Tehran's decision will see cameras put back at Karaj centrifuge parts workshop, which came under what Iran describes as a sabotage attack in June.
The warning came as world powers and Iran gather in Vienna to salvage the 2015 nuclear deal after a five-month hiatus.
"We have passed 120 kilogrammes," says Mohammad Eslami, head of the Atomic Energy Organization of Iran.
Iran agrees to allow international inspectors to install new memory cards into surveillance cameras at its sensitive nuclear sites and to continue filming there, averting a diplomatic showdown this week.
Iran has accused Israel of several attacks on facilities linked to its nuclear programme and killing its nuclear scientists over the past years. Israel has neither denied nor confirmed the allegations.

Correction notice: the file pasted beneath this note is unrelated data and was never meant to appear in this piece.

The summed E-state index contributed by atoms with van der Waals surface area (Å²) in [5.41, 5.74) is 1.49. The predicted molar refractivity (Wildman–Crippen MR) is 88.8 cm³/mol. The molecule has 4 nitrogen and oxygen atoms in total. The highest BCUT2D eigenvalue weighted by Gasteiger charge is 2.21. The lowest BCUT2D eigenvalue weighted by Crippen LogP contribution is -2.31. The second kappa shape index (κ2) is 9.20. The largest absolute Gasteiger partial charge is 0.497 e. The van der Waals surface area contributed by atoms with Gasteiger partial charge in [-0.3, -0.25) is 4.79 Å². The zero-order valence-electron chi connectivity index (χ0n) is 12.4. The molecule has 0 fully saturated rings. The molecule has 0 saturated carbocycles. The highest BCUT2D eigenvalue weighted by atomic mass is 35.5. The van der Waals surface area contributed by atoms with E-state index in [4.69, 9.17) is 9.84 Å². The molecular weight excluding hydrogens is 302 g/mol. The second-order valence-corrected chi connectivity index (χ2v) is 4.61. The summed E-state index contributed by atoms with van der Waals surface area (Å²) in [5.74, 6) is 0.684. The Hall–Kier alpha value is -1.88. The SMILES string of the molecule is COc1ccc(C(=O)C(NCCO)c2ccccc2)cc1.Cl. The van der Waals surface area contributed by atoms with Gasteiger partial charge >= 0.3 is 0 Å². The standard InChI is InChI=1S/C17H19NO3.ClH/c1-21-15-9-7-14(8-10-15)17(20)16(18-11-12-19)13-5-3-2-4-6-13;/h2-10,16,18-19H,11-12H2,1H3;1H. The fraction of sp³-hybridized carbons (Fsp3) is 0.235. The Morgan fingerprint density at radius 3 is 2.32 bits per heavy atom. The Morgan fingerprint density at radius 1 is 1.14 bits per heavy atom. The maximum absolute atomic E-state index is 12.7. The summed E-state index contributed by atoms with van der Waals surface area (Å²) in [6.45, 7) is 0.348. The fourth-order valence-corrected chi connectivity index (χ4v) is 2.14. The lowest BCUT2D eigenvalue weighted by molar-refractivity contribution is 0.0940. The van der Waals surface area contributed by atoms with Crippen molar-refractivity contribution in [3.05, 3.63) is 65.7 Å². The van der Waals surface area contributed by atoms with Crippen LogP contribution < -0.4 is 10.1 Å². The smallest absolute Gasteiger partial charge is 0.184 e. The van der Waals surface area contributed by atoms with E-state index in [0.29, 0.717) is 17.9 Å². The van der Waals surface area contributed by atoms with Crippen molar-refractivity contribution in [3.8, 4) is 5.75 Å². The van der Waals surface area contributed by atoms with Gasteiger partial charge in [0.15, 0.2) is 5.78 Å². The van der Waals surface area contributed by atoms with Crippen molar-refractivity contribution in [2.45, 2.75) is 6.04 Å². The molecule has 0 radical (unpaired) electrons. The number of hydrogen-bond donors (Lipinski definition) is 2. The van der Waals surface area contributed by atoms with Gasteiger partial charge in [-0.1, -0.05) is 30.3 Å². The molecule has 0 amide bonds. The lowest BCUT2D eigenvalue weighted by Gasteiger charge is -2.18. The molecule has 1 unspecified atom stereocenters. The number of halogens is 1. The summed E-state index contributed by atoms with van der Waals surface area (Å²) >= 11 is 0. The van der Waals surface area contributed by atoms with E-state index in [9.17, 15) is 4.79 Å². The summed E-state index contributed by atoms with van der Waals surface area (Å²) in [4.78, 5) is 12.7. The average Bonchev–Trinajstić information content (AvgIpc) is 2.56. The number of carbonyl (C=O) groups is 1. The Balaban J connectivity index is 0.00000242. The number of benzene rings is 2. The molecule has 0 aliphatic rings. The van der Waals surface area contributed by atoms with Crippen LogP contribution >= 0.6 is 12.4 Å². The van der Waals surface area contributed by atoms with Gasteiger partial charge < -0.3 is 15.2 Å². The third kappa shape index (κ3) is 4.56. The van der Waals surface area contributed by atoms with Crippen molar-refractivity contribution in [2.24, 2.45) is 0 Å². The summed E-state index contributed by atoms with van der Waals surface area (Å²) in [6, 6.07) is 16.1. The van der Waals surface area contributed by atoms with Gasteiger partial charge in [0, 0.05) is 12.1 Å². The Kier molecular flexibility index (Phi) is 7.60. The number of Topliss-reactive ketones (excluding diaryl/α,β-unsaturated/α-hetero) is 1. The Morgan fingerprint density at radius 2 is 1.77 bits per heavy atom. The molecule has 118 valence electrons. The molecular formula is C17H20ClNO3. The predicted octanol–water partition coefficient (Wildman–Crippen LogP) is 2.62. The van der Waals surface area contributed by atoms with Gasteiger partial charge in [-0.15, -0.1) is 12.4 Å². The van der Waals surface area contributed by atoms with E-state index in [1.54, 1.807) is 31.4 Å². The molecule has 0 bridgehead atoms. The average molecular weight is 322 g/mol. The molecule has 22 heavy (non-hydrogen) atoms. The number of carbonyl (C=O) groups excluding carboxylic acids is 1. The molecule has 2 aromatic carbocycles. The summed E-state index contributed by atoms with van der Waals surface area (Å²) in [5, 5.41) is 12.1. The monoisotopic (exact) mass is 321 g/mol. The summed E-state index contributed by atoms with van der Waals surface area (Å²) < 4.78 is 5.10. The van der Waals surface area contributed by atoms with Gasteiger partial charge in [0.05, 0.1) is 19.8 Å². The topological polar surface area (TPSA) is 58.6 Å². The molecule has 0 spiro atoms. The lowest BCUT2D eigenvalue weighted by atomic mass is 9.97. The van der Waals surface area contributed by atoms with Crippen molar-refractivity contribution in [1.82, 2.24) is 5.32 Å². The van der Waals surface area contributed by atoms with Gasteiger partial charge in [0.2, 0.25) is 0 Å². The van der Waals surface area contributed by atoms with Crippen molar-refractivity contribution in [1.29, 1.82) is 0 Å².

Authorities say they thwarted attempted sabotage that targeted a sprawling nuclear centre located in Karaj city, just some 40 kilometres northwest of Tehran.
Lawmakers agree to "stop the surveillance of the IAEA spies" of Iranian nuclear facilities in response to assassination of top nuclear scientist Mohsen Fakhrizadeh.
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